Along the way, I developed a few tricks of my own that I wanted to share. Ideas are crucial to writers. Without ideas, we have no words, or at least none worth writing down. My ideas, though maybe not particularly revolutionary, have served me well enough. Here are the strategies that have helped me pad my creative reservoir and ensure that I will have stories to tell well into my future:
The Mash-Up: One of my favorite ideas of late is to try to imagine how I would mash up two of my favorite genres. And I’m not just talking sci-fi vs. fantasy, although I don’t think nearly enough has been done to try to combine elements of the two. Get weird with it. Gothic Horror Spaghetti Western. Fantasy Murder Mystery. Zombie Romance. Let your imagination run wild. Even if you are unable to turn such an idea into a full-length manuscript, you may come up with a few smaller ideas that can be integrated into one later. As I’ve said often before, I keep a list of almost every good idea I have and I’m constantly looking for places to make them fit. Never be afraid to steal from yourself. No one has to know that you stole an idea from a project you may have abandoned.
The Trailer Guess: Another game I like to play is to watch a teaser trailer for an upcoming movie that I don’t know much about and try to guess what the story is behind it. If you find yourself in love with the story that you’ve imagined, write it down. Then, wait and see how close you were. If you’re like me, chances are you came up with something that was radically different from what the movie ended up actually being. I’ve even had a few moments where I felt that the idea I had developed was far better than the one that became a movie.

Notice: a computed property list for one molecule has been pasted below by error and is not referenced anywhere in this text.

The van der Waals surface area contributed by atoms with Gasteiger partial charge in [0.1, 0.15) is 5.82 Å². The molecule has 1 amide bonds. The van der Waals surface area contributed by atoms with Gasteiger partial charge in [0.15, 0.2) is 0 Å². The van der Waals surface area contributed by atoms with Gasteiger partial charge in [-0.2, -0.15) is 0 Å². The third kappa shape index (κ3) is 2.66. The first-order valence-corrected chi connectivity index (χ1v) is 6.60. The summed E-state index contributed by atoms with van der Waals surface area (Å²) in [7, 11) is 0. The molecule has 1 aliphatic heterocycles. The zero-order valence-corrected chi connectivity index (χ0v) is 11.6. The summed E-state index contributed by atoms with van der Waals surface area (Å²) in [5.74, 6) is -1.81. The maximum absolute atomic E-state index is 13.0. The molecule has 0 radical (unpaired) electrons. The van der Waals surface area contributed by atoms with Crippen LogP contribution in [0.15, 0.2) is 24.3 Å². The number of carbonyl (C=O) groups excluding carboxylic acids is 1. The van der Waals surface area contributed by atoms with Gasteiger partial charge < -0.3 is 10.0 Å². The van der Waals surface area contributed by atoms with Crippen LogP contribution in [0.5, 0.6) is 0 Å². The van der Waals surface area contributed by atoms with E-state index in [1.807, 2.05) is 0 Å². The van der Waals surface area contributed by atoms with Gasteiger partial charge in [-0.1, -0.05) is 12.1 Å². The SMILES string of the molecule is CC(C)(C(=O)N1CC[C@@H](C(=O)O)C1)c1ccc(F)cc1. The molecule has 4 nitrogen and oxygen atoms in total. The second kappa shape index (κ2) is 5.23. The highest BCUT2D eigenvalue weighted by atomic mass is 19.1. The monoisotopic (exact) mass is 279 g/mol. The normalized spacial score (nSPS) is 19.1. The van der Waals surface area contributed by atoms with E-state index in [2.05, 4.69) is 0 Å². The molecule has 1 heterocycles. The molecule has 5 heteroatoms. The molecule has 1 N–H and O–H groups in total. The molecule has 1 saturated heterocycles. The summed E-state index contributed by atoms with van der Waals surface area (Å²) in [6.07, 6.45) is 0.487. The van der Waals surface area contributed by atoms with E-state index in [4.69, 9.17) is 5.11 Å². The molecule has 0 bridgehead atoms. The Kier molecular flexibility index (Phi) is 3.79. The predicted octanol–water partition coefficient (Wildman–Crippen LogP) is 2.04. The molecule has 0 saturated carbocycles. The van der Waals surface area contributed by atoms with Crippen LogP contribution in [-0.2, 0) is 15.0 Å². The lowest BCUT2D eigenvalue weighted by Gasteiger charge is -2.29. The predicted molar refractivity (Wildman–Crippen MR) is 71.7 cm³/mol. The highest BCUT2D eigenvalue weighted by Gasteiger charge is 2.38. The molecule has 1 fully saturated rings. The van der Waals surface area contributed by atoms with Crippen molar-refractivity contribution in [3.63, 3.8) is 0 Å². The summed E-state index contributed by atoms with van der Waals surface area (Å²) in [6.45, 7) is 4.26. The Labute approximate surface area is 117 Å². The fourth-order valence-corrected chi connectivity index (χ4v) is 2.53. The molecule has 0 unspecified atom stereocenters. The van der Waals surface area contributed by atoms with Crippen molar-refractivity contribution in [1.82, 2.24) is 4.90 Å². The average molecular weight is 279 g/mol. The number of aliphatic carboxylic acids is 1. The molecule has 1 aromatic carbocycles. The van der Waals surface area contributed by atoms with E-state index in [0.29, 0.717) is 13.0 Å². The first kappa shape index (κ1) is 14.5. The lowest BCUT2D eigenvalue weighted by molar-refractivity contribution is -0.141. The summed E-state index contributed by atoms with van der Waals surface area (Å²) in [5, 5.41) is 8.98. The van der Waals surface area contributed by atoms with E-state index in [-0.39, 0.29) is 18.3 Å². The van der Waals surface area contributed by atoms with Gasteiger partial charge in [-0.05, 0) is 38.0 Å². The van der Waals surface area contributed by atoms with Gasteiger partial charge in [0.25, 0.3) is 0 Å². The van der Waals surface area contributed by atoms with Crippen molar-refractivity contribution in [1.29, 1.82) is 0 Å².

Well now you have this golden egg of an idea in your hands and it doesn’t match up with anything that has quite been done before. What should you do with it? That’s up to you. Try changing the characters, and I’m not just talking about names. Try making the protagonist more interesting or throw him out completely. Try to find an antagonist. Change the location around. You’re now well on your way to developing a completely new and separate work from the glimmer of inspiration you got from watching a 90 second preview in a movie theater.